The reality of dropping out of university

An insight into the stages of chaos you go through when dropping out of university

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Dropping out of uni has A LOT of negative stigmas attached to it. When you have a thousand essays due, your lecturer is being a bitch and suddenly you wonder why you ever chose this degree in the first place. Therefore, it’s probably safe to say that every student at some point in their university career has indulged in the fantasy of dropping out.

For some, however, dropping out of university is more than just a casual joke. There can be some serious and valid reasons for dropping out rather than loving the sesh too much and being behind on all your essays.  There is a certain level of assumption that dropping out of university is a mark of giving up. But, this is unfair, as it takes a lot of guts to come to the realisation that you aren’t on the right path and your aspirations in life lie elsewhere.

It can be terrifying, as university has a lot riding on it. From the crippling debt, to where you will call home for the next three years. Which is why when you consider this, it amazes me how normalised the assumption everyone will go to university is, and how unaware of the implications we are when we are pushed this way as naïve 18-year-olds, fresh out of A level exams and often unaware of our goals in life past getting invited to the cool kids party.

During the decision to drop out of university there is a scope of emotional and practical stages you will go through, below is a selection of these stages that I myself experienced.

The Panic

Realising that you may not be on the right degree or that university isn’t for you, and possibly a mistake can entail a large amount of panic and fear.  The ‘what if?’ questions start flooding your mind.  The consequences it will have on yourself are bad enough but it is also the panic of what to tell the parents in answer to the terrifying debt that is possibly ‘wasted’ in not knowing what you wanted.

The decision

Making the decision is the worst bit, keeping up with uni work and putting on a normal face while inside battling with this massive decision which has both emotional and financial implications.  It’s exhausting. Once you’ve made the decision to drop out, you are then faced with 101 other decisions in regards to what happens next, from re-applying to uni, to travelling or heading straight into a job. Do you stay in the city you were studying in? Do you move back home? The questions much like the options are unending.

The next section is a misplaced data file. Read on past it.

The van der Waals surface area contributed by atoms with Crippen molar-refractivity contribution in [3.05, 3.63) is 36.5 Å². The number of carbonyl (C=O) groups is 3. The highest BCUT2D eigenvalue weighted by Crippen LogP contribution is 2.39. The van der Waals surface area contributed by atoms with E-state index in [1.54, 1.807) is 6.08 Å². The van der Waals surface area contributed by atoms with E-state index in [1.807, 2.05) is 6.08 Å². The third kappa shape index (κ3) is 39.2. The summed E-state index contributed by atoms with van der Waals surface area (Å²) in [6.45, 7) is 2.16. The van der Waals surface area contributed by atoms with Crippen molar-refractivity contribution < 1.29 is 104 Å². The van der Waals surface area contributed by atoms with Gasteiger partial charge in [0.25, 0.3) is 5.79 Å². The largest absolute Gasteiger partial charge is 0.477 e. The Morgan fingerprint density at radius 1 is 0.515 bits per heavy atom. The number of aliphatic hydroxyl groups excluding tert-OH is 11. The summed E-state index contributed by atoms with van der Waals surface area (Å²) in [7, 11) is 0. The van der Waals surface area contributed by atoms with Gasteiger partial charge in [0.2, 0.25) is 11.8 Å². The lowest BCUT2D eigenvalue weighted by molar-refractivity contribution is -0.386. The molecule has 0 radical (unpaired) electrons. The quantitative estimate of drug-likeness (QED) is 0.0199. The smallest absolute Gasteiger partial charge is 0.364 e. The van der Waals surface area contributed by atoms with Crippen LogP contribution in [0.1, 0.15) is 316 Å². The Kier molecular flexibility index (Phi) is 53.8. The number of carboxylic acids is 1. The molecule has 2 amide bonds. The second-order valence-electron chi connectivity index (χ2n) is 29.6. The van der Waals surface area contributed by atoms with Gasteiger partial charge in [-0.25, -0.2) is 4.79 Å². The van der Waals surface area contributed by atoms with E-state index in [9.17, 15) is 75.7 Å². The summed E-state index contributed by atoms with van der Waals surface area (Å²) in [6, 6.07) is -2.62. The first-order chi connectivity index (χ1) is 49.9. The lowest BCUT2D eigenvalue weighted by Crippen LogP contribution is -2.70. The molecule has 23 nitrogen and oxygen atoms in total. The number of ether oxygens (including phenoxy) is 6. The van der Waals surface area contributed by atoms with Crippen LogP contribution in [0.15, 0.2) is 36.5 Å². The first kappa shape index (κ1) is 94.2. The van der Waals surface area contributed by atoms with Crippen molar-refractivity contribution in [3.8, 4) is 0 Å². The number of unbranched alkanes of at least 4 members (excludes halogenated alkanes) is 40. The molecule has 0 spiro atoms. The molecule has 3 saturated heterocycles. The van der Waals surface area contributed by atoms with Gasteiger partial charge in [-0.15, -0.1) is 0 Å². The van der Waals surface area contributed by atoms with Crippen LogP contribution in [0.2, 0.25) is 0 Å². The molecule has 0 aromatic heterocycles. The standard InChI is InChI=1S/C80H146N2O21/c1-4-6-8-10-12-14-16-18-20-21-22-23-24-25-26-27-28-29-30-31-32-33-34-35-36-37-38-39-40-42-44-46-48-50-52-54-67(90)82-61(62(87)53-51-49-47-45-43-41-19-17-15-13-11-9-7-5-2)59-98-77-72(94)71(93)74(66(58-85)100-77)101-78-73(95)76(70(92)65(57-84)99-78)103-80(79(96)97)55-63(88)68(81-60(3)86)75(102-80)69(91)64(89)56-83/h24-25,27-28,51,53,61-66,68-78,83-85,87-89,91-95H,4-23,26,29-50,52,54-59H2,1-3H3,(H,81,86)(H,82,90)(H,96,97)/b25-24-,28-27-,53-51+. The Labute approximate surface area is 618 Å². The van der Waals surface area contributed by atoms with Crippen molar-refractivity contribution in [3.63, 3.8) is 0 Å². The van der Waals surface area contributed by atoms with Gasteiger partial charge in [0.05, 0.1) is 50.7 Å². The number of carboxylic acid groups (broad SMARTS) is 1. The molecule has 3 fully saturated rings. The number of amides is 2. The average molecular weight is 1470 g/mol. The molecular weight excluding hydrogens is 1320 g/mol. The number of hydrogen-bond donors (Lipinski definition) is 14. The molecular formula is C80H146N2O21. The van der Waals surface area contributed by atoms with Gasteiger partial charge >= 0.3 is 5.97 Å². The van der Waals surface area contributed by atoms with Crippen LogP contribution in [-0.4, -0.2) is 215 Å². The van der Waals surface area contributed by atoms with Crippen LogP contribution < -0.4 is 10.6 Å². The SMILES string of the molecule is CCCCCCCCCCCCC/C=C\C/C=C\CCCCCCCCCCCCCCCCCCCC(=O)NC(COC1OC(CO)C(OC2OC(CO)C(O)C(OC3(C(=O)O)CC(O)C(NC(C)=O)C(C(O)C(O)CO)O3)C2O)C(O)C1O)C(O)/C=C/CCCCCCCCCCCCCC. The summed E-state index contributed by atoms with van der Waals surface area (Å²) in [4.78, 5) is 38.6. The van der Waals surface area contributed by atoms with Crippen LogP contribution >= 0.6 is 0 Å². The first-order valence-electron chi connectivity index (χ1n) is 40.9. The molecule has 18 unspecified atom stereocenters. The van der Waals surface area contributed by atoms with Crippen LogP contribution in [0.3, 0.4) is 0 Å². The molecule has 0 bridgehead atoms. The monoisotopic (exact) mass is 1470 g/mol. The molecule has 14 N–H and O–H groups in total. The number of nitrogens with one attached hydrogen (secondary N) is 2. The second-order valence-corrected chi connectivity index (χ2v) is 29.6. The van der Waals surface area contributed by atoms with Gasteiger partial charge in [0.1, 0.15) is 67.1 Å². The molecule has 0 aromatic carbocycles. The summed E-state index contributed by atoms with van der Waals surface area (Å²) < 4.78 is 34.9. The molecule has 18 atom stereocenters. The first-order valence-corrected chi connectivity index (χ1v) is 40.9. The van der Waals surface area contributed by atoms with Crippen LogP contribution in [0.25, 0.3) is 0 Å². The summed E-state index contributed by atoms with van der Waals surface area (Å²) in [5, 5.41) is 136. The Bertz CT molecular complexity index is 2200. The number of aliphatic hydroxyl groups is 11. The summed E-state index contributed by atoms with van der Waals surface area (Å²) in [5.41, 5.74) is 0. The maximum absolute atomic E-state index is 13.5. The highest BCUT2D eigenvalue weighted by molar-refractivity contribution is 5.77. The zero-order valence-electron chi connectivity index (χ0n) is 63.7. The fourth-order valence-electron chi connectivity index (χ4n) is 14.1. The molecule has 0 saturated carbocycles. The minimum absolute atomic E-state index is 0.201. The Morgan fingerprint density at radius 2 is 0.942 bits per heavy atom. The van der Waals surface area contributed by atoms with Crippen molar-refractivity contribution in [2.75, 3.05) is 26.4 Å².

‘Breaking’ the news

There is a passing joke that university is just an excuse to be an unemployed alcoholic, but your parents are proud of you. So suddenly when you don’t have ‘University’ to hide behind, everyone wants an explanation. Friends, family, flat mates and distant relatives, you dread having to break the news to them that you are serious about dropping out and your comfortable university life is about to be turned on its head.

Bumping into people

‘How’s uni going’ is the default question, when going home or bumping into anyone. The first few times someone asks you this, you go through the decision process of do I lie, cry or laugh. Normally I just respond by laughing initially before attempting to explain the situation in as few words as possible and avoiding the word ‘drop out.’


There is so much negative stigma towards ‘drop out’ and that you have wasted all this time and money, however, uni is about more than just a degree.

Sophie, 20, who is just one of the many who felt went through something similar had said, ‘At uni nothing got done unless I did it, my parents weren’t there to pick up after me, it was all on my shoulders but before coming to university I didn’t have much responsibility. University was a bit overwhelming but also a taste of freedom.’

Despite the fact I have now decided that the course I was on wasn’t where my career was going, and have changed degrees I don’t regret going. It taught me a lot and allowed me to make the choice I needed to realise what I wanted in life for my own personal development. During your decision, you will spend a lot of time not only trying to justify it to others but also to yourself.

Thou shall not mention the word ‘student finance’

Scary letter after scary letter will arrive, you soon become familiar with the logo and dread it through the post. Without a doubt something will go wrong and it all gets very confusing. Before you know it you have a headache and accumulated the equivalent of a small forest in terms of letters.

Letter 132….

Everything is going to be okay

You have gone through the trauma of the decision and the practically implications and you have finally decided what you are going to do with your life. Things settle down and finally, you can start to be excited about what the future brings.

This close…

If you feel strongly about dropping out and are genuinely unhappy then talk to someone about it, a friend your personal tutor or your parents. Don’t let your mental health suffer at the expense of adhering to the pressures to go to university if it’s not the right degree or decision for you. I personally dropped out of university in order to change my degree to do something I knew I wanted to do, it just took going through a messy break up and gaining confidence and a few horrendous Biomechanics essays to work that out.

At 20 I have my whole life ahead of me and it’s not the end of the world to change course now, even though will be a little older than those straight from A levels. So I urge anyone who is horrendously unhappy with their decision to go to university to talk to someone about it, and anyone looking to go to university to take the time you need to make an informed decision, don’t rush into anything.


Feature pic: photo credits Will Jarvis